Background/Aims: Spontaneous bacterial peritonitis (SBP) is a common complication of advanced cirrhosis. Thus many potential transplant recipients will experience this problem while waiting for a liver donor. The minimal amount of time with the use of appropriate antibiotics after which a potential recipient can be transplanted safely is not currently known. We examined the effect of pretransplant SBP on subsequent post-transplant outcome. Materials and Methods: A retrospective review of the records of 100 liver transplant recipients having an episode of spontaneous bacterial peritonitis within 30 days of their transplant was performed. The records of transplant controls without an episode of spontaneous bacterial peritonitis were reviewed to compare the outcome between the true groups in terms of sepsis during the initial 30 post-transplant days. Results: Post-transplant sepsis occurred in 8.8% of the cases and 10% of the controls (NSO). Only one episode in the study group could be ascribed to the pre-transplant episode of spontaneous bacterial peritonitis and it occurred in an IgA deficient recipient. Conclusions: These data suggest that SBP prior to liver transplantation does not lead to an increased rate of post-operative sepsis if 4 or more days of appropriate treatment for SBP are administered prior to liver transplantation.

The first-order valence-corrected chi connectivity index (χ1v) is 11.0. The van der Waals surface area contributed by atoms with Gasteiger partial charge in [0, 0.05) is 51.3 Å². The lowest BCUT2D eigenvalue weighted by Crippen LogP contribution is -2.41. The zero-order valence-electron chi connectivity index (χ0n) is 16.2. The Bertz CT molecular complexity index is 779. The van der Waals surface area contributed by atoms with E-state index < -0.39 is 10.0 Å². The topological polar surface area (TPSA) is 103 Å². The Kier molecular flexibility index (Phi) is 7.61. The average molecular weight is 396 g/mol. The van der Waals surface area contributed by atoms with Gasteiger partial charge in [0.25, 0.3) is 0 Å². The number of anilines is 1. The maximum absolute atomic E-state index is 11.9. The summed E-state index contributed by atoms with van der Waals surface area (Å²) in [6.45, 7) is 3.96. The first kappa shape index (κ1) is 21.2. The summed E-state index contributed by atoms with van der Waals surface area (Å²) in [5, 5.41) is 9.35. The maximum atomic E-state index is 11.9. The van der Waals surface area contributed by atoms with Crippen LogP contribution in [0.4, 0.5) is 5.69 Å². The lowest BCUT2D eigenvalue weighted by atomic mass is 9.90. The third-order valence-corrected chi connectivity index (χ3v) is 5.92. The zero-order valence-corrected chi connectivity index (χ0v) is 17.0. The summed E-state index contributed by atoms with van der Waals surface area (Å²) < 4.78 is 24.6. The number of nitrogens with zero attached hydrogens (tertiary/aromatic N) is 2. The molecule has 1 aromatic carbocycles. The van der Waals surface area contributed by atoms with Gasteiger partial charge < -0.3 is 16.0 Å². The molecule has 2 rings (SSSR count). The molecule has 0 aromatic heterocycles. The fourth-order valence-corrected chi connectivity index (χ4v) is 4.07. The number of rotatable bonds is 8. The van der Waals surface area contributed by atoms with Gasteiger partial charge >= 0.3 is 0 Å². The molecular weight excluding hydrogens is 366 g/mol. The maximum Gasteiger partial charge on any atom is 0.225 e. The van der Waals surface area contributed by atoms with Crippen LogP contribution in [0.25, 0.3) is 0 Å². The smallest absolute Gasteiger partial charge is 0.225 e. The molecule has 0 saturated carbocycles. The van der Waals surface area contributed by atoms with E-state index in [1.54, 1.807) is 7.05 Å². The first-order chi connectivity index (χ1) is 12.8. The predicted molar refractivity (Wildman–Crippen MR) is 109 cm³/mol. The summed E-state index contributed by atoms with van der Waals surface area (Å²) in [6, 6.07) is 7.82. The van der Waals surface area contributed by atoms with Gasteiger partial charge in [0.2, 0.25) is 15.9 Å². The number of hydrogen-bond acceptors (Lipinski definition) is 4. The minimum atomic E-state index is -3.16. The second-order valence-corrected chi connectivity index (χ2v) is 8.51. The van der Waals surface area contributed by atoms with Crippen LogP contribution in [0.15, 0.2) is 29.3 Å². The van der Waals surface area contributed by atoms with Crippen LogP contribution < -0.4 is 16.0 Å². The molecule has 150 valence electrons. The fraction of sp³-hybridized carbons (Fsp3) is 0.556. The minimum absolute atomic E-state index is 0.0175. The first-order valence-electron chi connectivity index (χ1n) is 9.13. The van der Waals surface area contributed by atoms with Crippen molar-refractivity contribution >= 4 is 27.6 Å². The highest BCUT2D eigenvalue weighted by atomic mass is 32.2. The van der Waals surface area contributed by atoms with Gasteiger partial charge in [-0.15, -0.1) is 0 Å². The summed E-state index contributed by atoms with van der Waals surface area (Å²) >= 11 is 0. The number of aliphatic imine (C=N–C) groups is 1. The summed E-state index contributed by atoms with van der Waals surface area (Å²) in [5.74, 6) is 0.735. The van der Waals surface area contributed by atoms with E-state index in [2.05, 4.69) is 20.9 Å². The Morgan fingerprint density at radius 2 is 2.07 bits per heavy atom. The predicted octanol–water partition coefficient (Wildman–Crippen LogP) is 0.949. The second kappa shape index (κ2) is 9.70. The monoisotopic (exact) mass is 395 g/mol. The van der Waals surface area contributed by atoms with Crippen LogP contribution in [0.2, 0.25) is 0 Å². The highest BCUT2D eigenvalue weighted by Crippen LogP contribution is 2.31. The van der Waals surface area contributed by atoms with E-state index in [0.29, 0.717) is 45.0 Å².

|Original language||English (US)|
|Number of pages||5|
|State||Published - Dec 1 1996|
- Antibiotic therapy
- Liver transplantation
- Spontaneous bacterial peritonitis
ASJC Scopus subject areas